Chimène Keitner, an international law professor at UC Hastings College of the Law in San Francisco, is a co-author of the fourth and newest edition of International Law Frameworks (Concepts and Insights), a widely used text on international law.
Chimène has never used an off-the-shelf casebook to teach basic international law; instead, she has compiled her own materials and assigned an earlier version of International Law Frameworks to provide background and context. The book’s author, well-known Emory Law Professor David Bederman, was somewhat surprised that Chimène assigned International Law Frameworks as her main text for the course. But Chimène’s students responded to the storytelling quality of International Law Frameworks, and they appreciated the contemporary and relevant nature of the other materials Chimène compiled, which ranged from judicial opinions, to scholarly articles, to legal memos, to news stories and debates on scholarly blogs.
Tragically, Professor Bederman passed away in 2011 at the age of 50, not long after moderating a panel on legal history and foreign relations law that Chimène convened in Atlanta. Despite his ill health at the time, “he still came and moderated the panel and offered his insights,” Chimène said. “He was just an amazing human being.”
When West Academic, the publisher of the Concepts and Insights series that includes International Law Frameworks, approached Chimène about writing the fourth edition, she was initially hesitant because of the time commitment, especially since she was also expecting her third child. But given Professor Bederman’s legacy, the importance of the topic, and her appreciation of the book’s approach and contribution, she ultimately decided to take on the project.
“People often think international law is completely separate from domestic law and unconnected to their lives. Others assume it’s just pure politics,” Chimène said. “I love this book because people can pick it up and read it from cover to cover to gain a more accurate understanding and appreciation of international law, whether they are students, practitioners, or even members of the general public.”
Chimène radically restructured the book and added substantial new material, but the basic approach remains the same. “I’m extremely indebted to David for having written the first three editions,” Chimène said. “One of the amazing things about this posthumous co-authorship is that it was much more seamless than I would have imagined. One of the reasons that I chose this book for my students to begin with is that my approach to international law is very in sync with David’s. I’m sorry he’s not able to read it but I hope he’d be pleased with it.”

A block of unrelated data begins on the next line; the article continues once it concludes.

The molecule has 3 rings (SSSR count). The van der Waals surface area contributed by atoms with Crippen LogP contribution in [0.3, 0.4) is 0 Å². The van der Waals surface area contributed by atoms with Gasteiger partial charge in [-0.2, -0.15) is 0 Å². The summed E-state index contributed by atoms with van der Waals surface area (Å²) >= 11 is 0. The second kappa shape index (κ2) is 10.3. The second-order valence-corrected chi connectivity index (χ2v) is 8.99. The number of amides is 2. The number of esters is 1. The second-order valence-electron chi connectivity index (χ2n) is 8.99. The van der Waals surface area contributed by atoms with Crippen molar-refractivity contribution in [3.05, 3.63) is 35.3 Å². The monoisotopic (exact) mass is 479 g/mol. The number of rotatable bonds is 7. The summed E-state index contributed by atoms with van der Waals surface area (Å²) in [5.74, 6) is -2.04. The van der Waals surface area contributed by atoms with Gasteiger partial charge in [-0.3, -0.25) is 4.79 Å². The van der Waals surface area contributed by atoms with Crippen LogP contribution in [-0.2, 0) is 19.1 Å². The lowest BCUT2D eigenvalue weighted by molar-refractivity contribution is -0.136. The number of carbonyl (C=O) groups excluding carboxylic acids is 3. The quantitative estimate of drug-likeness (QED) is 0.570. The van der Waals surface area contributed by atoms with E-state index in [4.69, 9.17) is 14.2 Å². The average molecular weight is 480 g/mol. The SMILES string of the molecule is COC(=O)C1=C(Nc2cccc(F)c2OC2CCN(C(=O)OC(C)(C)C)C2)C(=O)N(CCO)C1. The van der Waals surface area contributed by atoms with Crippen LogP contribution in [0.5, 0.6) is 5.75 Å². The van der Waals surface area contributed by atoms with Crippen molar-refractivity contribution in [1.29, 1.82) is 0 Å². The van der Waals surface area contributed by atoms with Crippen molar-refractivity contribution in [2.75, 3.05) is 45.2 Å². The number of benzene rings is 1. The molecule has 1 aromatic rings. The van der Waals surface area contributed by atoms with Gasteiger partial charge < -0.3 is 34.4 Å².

Growing up bi-nationally, Chimène has firsthand experience with international law. Her father and his family were refugees from the Hungarian Revolution who eventually found their way to a new home in Canada, where Chimène and her brother were born. Together the family moved to the United States when her father joined the medical faculty at Brown University.
From an early age, Chimène experienced the significance and impact of borders, but also their imaginary quality. The tensions associated with actual and imagined borders intrigued and perplexed her.
It was that tension that drew Chimène to her career as an international scholar. After earning a degree in history and literature at Harvard, she went on to study nationalism and national identity at Oxford University as a Rhodes Scholar, where she earned a doctorate in international relations. She then attended Yale Law School, where she earned her JD with support from the Paul & Daisy Soros Fellowships for New Americans.
For the past decade, Chimène has been firmly rooted in academia. Today, she works at the UC Hastings College of the Law in San Francisco where she is Harry & Lillian Hastings Research Chair and Professor of law. She researches and publishes widely, and she remains passionate about teaching international law.
International law is everywhere in Chimène’s eyes. From reading the newspaper headlines, to mailing a letter halfway across the world with a single country’s postage stamp, to the cross-border flow of consumer products--international law is at work. Unfortunately, many people only recognize international law when it’s not working.
“The breakdowns of international law might seem more visible and dramatic than its successes, but the successes are what have enabled the world community to get where we are today,” Chimène explained.
Focusing on the field of international law can make it hard to stay positive, though. In describing a typical day Chimène said, “You come home after a day of lecturing about genocide, your Twitter feed is full of news of deaths of Syrian refugee children and the siege of Aleppo . . . It can be hard to keep a positive attitude.”
Yet ultimately Chimène is hopeful. “More and more people are realizing how interconnected the world is, and that they can’t expect to solve problems unilaterally,” Chimène explained.
Chimène cautions that along with becoming more aware of the complexities of global issues, we have to remember “that while borders are not going to disappear tomorrow and they perform important functions, we also shouldn’t overemphasize them.”